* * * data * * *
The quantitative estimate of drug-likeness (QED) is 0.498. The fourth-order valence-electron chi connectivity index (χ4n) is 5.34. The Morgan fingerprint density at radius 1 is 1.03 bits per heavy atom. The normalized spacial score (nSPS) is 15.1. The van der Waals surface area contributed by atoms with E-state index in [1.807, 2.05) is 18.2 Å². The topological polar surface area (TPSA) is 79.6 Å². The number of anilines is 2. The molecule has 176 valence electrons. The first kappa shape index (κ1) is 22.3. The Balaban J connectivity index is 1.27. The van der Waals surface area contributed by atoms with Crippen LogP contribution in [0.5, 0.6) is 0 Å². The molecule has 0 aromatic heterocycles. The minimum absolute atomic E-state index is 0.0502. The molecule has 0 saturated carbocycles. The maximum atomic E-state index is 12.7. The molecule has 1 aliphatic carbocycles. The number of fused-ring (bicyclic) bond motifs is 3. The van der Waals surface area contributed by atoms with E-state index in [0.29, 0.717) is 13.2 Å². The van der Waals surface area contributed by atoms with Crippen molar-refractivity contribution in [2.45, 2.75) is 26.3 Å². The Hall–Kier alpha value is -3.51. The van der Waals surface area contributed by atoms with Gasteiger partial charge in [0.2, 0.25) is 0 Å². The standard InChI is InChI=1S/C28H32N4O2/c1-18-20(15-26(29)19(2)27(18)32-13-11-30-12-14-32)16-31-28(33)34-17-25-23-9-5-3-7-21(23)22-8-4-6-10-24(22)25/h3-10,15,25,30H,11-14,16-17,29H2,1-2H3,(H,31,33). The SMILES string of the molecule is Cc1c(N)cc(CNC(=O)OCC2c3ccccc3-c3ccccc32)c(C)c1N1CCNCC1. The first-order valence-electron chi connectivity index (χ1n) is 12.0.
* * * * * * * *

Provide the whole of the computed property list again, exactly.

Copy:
The quantitative estimate of drug-likeness (QED) is 0.498. The fourth-order valence-electron chi connectivity index (χ4n) is 5.34. The Morgan fingerprint density at radius 1 is 1.03 bits per heavy atom. The normalized spacial score (nSPS) is 15.1. The van der Waals surface area contributed by atoms with E-state index in [1.807, 2.05) is 18.2 Å². The topological polar surface area (TPSA) is 79.6 Å². The number of anilines is 2. The molecule has 176 valence electrons. The first kappa shape index (κ1) is 22.3. The Balaban J connectivity index is 1.27. The van der Waals surface area contributed by atoms with Crippen LogP contribution in [0.5, 0.6) is 0 Å². The molecule has 0 aromatic heterocycles. The minimum absolute atomic E-state index is 0.0502. The molecule has 0 saturated carbocycles. The maximum atomic E-state index is 12.7. The molecule has 1 aliphatic carbocycles. The number of fused-ring (bicyclic) bond motifs is 3. The van der Waals surface area contributed by atoms with E-state index in [0.29, 0.717) is 13.2 Å². The van der Waals surface area contributed by atoms with Crippen molar-refractivity contribution in [2.45, 2.75) is 26.3 Å². The Hall–Kier alpha value is -3.51. The van der Waals surface area contributed by atoms with Gasteiger partial charge in [0.2, 0.25) is 0 Å². The standard InChI is InChI=1S/C28H32N4O2/c1-18-20(15-26(29)19(2)27(18)32-13-11-30-12-14-32)16-31-28(33)34-17-25-23-9-5-3-7-21(23)22-8-4-6-10-24(22)25/h3-10,15,25,30H,11-14,16-17,29H2,1-2H3,(H,31,33). The SMILES string of the molecule is Cc1c(N)cc(CNC(=O)OCC2c3ccccc3-c3ccccc32)c(C)c1N1CCNCC1. The first-order valence-electron chi connectivity index (χ1n) is 12.0.